Cultured Magazine

April/May 2016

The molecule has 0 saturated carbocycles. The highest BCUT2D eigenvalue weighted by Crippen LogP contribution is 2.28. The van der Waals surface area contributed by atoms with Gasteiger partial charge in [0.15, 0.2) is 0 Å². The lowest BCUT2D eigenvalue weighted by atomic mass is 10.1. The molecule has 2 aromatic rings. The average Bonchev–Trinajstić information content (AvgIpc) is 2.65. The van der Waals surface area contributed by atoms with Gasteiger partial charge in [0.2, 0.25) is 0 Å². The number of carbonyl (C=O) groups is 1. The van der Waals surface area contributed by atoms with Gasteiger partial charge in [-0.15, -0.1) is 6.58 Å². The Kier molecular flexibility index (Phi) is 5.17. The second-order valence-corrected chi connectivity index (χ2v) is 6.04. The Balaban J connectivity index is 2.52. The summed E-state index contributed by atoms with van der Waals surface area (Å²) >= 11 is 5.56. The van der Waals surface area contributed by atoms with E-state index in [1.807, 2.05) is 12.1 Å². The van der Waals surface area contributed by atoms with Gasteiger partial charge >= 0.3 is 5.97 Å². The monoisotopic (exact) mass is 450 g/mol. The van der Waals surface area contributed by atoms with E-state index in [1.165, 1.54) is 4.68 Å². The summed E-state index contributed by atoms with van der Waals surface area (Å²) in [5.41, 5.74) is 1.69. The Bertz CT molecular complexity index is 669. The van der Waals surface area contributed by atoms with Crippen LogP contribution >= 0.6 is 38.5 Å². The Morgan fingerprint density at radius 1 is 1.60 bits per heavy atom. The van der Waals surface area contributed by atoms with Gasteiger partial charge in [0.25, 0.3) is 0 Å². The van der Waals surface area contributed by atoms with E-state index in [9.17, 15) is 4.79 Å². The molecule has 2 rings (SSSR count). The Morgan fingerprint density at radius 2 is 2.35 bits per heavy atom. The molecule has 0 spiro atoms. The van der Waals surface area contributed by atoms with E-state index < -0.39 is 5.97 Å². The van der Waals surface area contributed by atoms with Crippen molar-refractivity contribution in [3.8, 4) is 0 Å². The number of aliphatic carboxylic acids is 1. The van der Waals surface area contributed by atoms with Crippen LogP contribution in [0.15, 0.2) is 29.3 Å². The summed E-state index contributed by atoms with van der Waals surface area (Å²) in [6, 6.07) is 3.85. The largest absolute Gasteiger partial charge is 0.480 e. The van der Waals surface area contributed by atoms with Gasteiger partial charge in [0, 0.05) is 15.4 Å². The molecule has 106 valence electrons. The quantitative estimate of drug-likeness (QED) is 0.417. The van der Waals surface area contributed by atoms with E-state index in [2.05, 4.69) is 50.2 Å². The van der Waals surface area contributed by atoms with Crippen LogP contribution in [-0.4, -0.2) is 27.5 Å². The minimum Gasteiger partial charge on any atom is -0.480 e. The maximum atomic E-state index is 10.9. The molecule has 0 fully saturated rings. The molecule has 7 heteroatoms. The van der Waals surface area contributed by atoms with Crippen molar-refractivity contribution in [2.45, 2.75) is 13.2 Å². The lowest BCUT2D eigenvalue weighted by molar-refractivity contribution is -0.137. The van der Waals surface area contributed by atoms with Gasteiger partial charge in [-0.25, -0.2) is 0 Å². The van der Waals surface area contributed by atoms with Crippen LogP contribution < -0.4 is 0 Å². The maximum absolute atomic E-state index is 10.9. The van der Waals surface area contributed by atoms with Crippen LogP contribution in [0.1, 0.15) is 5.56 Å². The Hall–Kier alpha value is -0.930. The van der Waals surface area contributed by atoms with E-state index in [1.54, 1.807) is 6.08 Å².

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218 By A NoSe Louise Bonnet's Surrealist characters are the new stars of figurative painting. Trawling the booths inside The Barker Hangar during the recent Art Los Angeles Contemporary fair, there appeared to be a quiet desperation among some dealers, who seemed a bit nervous about their prospects. This wasn't the case, however, at a petite slip occupied by Mier gallery, Nino Mier's new West Hollywood space, which sold out its entire suite of Surrealist portraits by a relatively unknown Swiss-born artist named Louise Bonnet within the first hour. "Louise who?" or, "You know, the paintings with the big phallic noses?" or, "Oh, she's Adam Silverman's wife," were just a few of the whispers overheard among the hoi polloi, and you couldn't really blame them. See, Bonnet has toiled in the shadows for more than two decades, but that's all about to change very soon. After studying illustration and graphic design at the Geneva University of Art and Design in Switzerland, Bonnet moved to Los Angeles in 1994 with the intention of maybe staying one year. "I could live with some friends and speak French to their kids and sort of be this au pair," the artists recalls over cookies and coffee inside her voluminous Atwater Village painting studio, where she has been steadily working for the past 15 years. Bonnet used to share the space with her husband and his ceramic outfit, Atwater Pottery. A year after she arrived in the States, Bonnet took a design job with Silverman's former streetwear company, X-Large. After a couple years she left the company, kept Silverman, and all the while continued to paint. "My work back then was very graphic," says Bonnet, who rendered characters from classic films (The Shining, Carrie, Le Mépris, A Clockwork Orange) and produced a series of works featuring Yoko Ono in a style evocative of Alex Katz or David Hockney, though the artist cites Robert Crumb and Picasso as her real influences. The early film portraits caught the eye of Shepard Fairey, who exhibited them in his L.A. gallery, Subliminal Projects, in 2008, while the Yoko paintings debuted at No. 12 Gallery in Tokyo one year later. "We didn't have a TV when I was growing up, so I invented characters to entertain myself." Yet while Silverman was becoming an acclaimed potter with exhibitions across the globe, and stepping into the director role of Heath Ceramics, Bonnet was effectively rendered a Sunday painter, selling works to her friends until the fall of 2013. "When my son started preschool I could have a whole day," says Bonnet, a mother of two. She gave up acrylic-on-paper for oil-on-canvas after her friend artist Ricky Swallow suggested she try the classical medium. "Oil changed everything," she adds. Though perhaps the biggest revelation was Bonnet's decision to stop using reference images and overthinking how the final image would look in favor of just "being loose." "I was going to start making the thing before I could worry about it or wonder what it was," explains Bonnet, who made hundreds of sketches over a six month period in an attempt to create "a new face." For her latest outing, at ALAC, Bonnet's work took a serious turn: characters wearing athletic outfits befitting country club or Olympic settings, marked by flaxen shags, dangling or swooping proboscises, and accordion limbs that evoke bendy straws and rubber hoses. Rather than painting to create a specific figure, Bonnet created figures to facilitate specific actions such as a bulbous magenta finger pushing a shoulder or a bloated hand slapping a face. BY MICHAEL SLENSKE PHOTOGRAPHY BY FRANÇOIS DISCHINGER PRODUCED BY MICHAEL REYNOLDS PHOTO BY LEE TYLER THOMPSON, COURTESY OF THE ARTIST AND MIER GALLERY, LOS ANGELES The Pros, 2016

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